Unlike fraudulent deceit, negligent misrepresentation does not require the defendant act with knowing falsity or recklessly and without regard to the truth. Rather, the assertion must merely be made without reasonable grounds to believe it true.

To prevail in a claim for negligent misrepresentation, the plaintiff (i.e., the person bringing the lawsuit) must show:

  1. The defendant represented to the plaintiff that a fact was true;
  2. The defendant’s representation was not true;
  3. The defendant had no reasonable grounds for believing the representation was true when he/she made it;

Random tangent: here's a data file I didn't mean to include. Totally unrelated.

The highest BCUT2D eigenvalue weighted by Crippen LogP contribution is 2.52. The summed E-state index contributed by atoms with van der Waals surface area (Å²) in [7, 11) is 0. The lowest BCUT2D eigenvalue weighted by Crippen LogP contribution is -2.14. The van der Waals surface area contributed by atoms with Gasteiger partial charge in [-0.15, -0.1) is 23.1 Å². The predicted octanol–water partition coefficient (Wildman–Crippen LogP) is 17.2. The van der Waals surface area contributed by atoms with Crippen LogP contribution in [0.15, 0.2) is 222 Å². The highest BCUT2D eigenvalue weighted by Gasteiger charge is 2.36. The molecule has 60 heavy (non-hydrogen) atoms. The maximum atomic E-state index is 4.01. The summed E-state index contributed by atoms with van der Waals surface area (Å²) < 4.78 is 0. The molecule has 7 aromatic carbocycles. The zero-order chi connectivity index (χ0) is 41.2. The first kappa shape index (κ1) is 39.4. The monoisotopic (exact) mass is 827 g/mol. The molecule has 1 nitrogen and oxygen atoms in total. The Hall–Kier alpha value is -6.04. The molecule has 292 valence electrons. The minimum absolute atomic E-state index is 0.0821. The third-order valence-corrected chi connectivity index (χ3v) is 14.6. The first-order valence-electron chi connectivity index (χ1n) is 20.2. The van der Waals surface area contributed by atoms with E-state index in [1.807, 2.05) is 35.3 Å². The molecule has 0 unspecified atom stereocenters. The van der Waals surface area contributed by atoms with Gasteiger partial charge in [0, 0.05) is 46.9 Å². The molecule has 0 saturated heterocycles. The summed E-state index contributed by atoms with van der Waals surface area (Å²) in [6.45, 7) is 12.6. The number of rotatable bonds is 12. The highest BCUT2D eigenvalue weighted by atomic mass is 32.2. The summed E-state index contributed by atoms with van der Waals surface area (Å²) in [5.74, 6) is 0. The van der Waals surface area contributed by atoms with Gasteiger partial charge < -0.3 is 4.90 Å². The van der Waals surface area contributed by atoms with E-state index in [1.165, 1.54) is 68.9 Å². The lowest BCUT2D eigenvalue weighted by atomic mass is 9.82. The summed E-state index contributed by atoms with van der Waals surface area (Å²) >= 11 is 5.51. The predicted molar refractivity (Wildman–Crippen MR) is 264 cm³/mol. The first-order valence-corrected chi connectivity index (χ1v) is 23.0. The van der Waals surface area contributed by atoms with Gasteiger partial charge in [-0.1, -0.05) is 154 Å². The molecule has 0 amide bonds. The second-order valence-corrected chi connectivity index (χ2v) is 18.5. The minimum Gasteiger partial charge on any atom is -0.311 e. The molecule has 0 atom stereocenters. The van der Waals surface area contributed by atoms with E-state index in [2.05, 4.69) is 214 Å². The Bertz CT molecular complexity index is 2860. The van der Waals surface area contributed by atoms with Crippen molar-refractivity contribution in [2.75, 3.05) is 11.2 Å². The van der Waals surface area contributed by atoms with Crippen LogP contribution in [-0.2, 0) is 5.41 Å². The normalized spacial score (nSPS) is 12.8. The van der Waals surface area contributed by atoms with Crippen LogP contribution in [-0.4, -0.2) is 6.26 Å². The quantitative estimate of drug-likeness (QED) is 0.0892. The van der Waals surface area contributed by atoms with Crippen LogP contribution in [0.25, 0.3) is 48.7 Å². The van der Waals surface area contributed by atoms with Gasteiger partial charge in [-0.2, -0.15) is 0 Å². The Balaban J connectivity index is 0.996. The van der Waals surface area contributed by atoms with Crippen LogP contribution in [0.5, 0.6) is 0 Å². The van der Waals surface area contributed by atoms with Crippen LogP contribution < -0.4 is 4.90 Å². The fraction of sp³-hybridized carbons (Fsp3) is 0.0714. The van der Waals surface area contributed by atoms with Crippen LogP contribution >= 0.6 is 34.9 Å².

4. The defendant intended that the plaintiff rely on this representation;
  5. The plaintiff reasonably relied on the defendant’s representation;
  6. The plaintiff was harmed; &
  7. The plaintiff’s reliance on the defendant’s representation was a substantial factor in causing his/her/its harm.

Although punitive damages are not available under this theory, an injured plaintiff may still be entitled to full compensatory damages.

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